This follow up to Pride and Prejudice checks in with the Darcys during their first year of marriage. Can two seemingly incompatible souls work it out? Readers reunite with favorite characters, including Jane, Bingley, and Colonel Fitzwilliam, as Elizabeth and Fitzwilliam Darcy learn some much needed lessons about married life.
Perfect for fans of Downton Abbey and Jane Austen—and no doubt there’s a fair bit of crossover there—Baker’s novel goes downstairs at Longbourn, telling the story from the point of view of the housemaids and staff of the Bennet household. Get a new perspective on your favorite characters, from the people who empty their chamber pots, as well as further insight into the Regency Era, beyond balls and handsome bachelors.
In an interview, Baker said, “As a child, reading Jane Austen, I became aware that if I’d been living at the time, I wouldn’t have got to go to the ball. I would’ve been stuck at home, with the housework … And so once I was aware of that—of that English class thing—Pride & Prejudice began to read a little differently. I noticed other presences. A footman enters, a housemaid is told to run along and do something. I also began to realize that some things that seemed to just ‘happen’–notes arriving, carriages being brought round, meals being served–would of course require human agency to make them occur. I became fascinated by these little flickers of activity: I started to see a whole other life going on below the surface of the book.”
Thirty-two-year-old Jane Hayes has a problem. She’s so obsessed with Mr. Darcy (as played by Colin Firth) that she can’t find a real man who can live up to him. After confessing this problem to an elderly great-aunt, she receives the gift of a trip to Austenland, a full-fledged Regency-era resort for Austen obsessives.
What follows next is full of hilarity, romance, and epic plot twists. Despite what critics think, Austenites and fans of fun rom-coms will love the movie adaptation, starring Keri Russell and a hilarious Jennifer Coolidge. There’s also a novel sequel, Midnight in Austenland, loosely based on Northanger Abbey.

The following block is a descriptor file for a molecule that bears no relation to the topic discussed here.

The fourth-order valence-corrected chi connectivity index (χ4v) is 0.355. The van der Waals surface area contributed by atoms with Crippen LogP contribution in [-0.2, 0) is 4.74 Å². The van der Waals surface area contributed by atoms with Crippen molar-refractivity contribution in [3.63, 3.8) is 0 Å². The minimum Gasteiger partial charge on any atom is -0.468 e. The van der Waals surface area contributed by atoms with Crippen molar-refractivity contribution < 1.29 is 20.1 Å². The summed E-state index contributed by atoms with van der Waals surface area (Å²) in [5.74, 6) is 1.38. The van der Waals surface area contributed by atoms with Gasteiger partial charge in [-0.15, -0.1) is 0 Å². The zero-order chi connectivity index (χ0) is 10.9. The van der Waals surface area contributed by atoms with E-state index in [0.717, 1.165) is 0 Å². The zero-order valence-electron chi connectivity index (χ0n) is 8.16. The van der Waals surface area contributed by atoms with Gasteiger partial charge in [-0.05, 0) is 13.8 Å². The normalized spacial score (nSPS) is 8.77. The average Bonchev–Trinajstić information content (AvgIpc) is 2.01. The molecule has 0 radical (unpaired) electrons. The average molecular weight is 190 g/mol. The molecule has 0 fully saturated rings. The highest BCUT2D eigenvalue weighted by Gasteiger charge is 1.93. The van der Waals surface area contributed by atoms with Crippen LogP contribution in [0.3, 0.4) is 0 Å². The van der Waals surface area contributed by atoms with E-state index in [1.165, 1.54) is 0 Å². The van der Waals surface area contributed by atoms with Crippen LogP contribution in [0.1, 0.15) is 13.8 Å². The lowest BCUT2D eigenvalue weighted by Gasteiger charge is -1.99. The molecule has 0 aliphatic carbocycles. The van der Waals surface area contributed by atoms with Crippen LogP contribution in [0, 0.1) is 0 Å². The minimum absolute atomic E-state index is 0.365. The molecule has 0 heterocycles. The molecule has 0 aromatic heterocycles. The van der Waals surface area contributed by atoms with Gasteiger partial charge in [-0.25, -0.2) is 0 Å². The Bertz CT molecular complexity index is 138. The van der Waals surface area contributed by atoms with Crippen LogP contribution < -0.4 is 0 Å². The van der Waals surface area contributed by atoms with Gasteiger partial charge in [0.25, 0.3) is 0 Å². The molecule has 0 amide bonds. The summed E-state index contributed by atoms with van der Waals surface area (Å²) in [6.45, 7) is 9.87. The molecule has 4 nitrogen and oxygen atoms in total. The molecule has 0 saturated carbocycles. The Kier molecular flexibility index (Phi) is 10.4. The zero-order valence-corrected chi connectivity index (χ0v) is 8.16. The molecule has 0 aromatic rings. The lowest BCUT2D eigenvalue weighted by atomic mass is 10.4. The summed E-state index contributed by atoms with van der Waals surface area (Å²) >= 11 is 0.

Pride and Prejudice and Zombies
While some may not enjoy zombies being added to their favorite book, Seth Grahame-Smith’s take on Pride and Prejudice is more comedy than anything. The book follows the Bennet sisters, who are trained zombie-fighters, as they try and keep the English countryside safe. Who has time for romance when there are zombies on the loose?
Dear Mr. Knightley
Samantha Moore is used to reading her favorite stories, and in turn has forgotten to write her own. But when an anonymous benefactor, calling himself Mr. Knightley, offers to put the 23-year-old through Northwestern’s Medill School of Journalism—with the catch of writing him frequent letters detailing the progress—Sam must learn how to tell a story of her own. The modern-day take resonates with anyone who has ever gotten lost in Austen.
Wives and Daughters
Though Frederick Greenwood finished the story due to Gaskell’s untimely death, it is still one of her finest novels. The life of Molly Gibson is the focus of Wives and Daughters, as she is sent to live with a wealthy family and soon befriends their youngest son Roger. Much like Austen’s novels, there are several women trying to wed eligible men, and the themes of status, love, and loss all play large parts in this book.
The Tenant of Wildfell Hall
Another Brontë sister makes our list, but probably not the one you were expecting. The lesser-known novels of Anne Brontë have similar tones to Austen’s novels. The Tenant of Wildfell Hall takes place during the arrival of a mysterious widow, Mrs. Helen Graham, and the book’s narrator Gilbert Markham is intrigued by her story. Though she has a troubled past, Gilbert is still drawn to her in this story full of love and mystery.
Featured Photo: Still from "Far from the Maddening Crowd" (2015), via Fox Searchlight